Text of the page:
The Philhellenic Movement

The Greek War of Independence of 1821 stirred up an unprecedented wave of support amongst Europeans and Americans.  Since the Renaissance, the Europeans admired and culturally identified with the Graeco-Roman past and were thus prepared to defend the descendants of ancient Greeks in their fight for freedom against “barbarian” Ottomans – just like their ancestors against Persians at Thermopylae and Marathon.

The philhellenic movement flourished in a number of German states and France, Great Britain, Italy, Switzerland, the U.S.A., as well as Scandinavia – as far as India, a British colony at the time. In these countries, philhellenic committees were set up to collect money, and send medical and food supplies for the benefit of the Greeks; they also published philhellenic articles in the press and helped hundreds of volunteers who wanted to join the war to travel to Marseilles and Livorno and from there to the Peloponnese, Hydra, or Missolonghi. About 1,200 young men from Germany, mainly, but also from France, Italy, Switzerland, Britain, the United States, Netherlands, as well as from Poland, Hungary, Scandinavia, Spain, and Portugal, came to fight on the Greek side. Some four hundred of them died in battle or from disease. Prominent authors and poets, such as Shelley, Byron, Pushkin, Goethe, Chateaubriand wrote fiery poems and works of literature inspired by the Greek cause; painters such as Delacroix painted heart-rending depictions of their heroic deeds; sculptors, music composers, actors, and directors produced works inspired by the Greek struggle, causing the wave of support for the Greeks to swell.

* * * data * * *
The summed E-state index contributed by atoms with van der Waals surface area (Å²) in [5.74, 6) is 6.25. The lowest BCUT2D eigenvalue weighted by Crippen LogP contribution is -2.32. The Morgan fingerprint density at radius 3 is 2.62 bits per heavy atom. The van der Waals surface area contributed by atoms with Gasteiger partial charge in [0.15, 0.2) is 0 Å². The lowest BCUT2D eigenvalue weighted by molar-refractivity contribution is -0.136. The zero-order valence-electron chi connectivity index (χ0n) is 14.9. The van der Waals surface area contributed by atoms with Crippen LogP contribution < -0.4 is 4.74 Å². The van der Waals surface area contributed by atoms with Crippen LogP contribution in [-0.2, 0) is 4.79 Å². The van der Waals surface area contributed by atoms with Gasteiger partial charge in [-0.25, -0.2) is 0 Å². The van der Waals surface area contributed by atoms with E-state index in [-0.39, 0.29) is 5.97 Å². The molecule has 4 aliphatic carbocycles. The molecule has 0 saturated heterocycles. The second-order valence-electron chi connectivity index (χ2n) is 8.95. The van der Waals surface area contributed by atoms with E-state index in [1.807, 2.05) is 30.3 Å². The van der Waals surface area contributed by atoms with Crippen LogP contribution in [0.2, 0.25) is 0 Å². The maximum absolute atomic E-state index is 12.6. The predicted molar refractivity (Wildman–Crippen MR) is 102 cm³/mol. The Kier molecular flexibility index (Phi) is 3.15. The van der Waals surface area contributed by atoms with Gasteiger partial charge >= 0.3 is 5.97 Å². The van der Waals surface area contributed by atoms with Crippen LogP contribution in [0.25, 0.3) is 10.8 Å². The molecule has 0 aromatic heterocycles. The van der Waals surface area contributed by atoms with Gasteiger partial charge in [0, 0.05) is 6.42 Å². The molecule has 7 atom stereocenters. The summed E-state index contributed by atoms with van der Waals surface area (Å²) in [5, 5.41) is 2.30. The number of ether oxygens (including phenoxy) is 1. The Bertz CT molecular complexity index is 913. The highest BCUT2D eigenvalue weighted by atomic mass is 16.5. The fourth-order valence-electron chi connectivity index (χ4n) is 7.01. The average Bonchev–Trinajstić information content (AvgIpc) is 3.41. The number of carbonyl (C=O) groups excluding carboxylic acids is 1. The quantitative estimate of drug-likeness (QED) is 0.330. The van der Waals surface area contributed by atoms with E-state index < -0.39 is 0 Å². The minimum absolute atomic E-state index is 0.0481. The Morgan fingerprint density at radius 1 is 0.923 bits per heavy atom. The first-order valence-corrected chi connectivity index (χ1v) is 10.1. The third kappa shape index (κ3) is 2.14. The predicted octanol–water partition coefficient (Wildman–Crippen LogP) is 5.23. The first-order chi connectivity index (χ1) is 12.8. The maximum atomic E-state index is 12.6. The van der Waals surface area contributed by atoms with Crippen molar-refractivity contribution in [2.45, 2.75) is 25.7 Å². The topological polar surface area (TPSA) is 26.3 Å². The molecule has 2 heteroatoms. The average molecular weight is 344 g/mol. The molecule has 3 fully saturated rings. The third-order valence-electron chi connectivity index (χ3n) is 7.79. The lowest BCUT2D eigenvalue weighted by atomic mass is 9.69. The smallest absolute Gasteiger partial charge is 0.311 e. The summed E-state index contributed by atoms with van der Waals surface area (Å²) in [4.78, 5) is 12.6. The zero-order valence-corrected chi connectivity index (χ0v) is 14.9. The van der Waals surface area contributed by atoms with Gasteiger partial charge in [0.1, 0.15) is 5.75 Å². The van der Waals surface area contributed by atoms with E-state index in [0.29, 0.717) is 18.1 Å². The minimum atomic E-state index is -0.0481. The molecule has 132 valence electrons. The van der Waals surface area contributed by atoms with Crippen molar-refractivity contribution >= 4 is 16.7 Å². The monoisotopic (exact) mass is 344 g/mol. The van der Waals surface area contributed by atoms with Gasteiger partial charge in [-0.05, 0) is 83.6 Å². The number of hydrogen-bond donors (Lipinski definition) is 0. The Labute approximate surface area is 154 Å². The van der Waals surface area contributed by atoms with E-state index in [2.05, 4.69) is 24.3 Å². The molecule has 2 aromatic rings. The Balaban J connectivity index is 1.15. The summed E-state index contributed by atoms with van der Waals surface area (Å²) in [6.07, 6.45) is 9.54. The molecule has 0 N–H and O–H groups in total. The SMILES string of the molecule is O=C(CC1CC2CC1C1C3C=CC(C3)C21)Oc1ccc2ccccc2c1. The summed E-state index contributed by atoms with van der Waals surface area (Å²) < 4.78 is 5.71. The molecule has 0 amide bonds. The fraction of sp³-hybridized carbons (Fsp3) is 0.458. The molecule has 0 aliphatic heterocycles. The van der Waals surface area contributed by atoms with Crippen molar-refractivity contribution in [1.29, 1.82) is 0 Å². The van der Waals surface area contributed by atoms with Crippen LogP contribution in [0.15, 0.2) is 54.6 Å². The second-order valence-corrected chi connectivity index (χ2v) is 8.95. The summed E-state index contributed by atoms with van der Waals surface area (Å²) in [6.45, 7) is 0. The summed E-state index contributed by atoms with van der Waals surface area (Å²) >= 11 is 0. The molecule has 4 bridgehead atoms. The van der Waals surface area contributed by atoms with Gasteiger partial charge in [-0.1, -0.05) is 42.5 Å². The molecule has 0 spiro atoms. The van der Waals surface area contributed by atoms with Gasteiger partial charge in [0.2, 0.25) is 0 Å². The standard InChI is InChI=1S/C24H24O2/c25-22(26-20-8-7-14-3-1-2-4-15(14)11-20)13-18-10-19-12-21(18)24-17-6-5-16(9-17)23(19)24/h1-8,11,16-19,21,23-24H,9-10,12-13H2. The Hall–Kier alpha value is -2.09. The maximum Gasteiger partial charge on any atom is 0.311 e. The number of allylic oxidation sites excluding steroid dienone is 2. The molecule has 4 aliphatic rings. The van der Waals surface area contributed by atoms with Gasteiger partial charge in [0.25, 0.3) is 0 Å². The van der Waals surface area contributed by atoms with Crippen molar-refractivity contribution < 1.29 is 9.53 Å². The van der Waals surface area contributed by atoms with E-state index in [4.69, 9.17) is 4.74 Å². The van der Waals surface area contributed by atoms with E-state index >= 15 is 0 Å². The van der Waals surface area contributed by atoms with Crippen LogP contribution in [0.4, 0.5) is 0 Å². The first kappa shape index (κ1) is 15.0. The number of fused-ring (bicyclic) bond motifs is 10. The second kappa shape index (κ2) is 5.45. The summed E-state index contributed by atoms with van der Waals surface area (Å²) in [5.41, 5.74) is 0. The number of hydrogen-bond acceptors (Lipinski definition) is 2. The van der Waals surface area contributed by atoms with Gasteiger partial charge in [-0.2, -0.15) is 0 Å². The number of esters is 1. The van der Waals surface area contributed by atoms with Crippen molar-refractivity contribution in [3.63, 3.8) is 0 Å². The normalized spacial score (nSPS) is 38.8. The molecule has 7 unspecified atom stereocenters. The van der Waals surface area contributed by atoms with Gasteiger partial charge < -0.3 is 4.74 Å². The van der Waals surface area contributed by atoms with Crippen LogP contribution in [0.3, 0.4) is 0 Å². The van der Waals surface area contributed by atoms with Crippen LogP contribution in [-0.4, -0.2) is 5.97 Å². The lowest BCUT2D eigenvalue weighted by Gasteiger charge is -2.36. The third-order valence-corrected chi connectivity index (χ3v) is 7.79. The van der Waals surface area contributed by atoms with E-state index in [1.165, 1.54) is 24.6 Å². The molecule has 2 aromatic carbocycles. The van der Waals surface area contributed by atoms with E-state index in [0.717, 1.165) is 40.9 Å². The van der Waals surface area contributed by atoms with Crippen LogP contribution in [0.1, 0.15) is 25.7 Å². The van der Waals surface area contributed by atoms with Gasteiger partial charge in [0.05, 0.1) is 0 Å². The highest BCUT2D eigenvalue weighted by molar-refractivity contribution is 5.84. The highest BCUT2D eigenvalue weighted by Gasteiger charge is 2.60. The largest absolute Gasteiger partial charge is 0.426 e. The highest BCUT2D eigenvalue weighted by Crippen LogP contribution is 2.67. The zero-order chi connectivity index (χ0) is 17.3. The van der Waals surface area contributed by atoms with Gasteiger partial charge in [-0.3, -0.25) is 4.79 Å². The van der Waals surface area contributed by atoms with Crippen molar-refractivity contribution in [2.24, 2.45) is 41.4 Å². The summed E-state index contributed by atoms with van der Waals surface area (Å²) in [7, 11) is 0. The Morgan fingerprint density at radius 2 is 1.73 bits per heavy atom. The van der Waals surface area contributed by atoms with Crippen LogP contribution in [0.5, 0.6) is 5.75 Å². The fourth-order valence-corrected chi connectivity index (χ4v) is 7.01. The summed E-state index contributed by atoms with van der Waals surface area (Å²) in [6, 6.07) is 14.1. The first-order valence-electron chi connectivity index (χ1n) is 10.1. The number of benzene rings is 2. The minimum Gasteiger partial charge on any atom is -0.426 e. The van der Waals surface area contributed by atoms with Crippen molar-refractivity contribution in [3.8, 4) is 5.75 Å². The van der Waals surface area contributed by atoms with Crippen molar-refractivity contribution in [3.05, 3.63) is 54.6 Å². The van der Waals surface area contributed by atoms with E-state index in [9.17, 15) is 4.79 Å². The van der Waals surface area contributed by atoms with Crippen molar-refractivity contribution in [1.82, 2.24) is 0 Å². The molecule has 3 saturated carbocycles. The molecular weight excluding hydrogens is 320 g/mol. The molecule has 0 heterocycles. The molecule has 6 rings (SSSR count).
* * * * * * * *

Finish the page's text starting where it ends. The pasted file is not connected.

The philhellenic movement was pivotal in the successful outcome of the Greek struggle and the establishment of Greece, in February 1830, as the first independent nation state in the Eastern Mediterranean. Later efforts by Greeks in other territories to unite their homelands with the motherland, including the Cretan Revolution in the second half of the nineteenth century, attracted the interest and support of a number of philhellenes but, of course, on a smaller scale than the Greek War of Independence in 1821 had.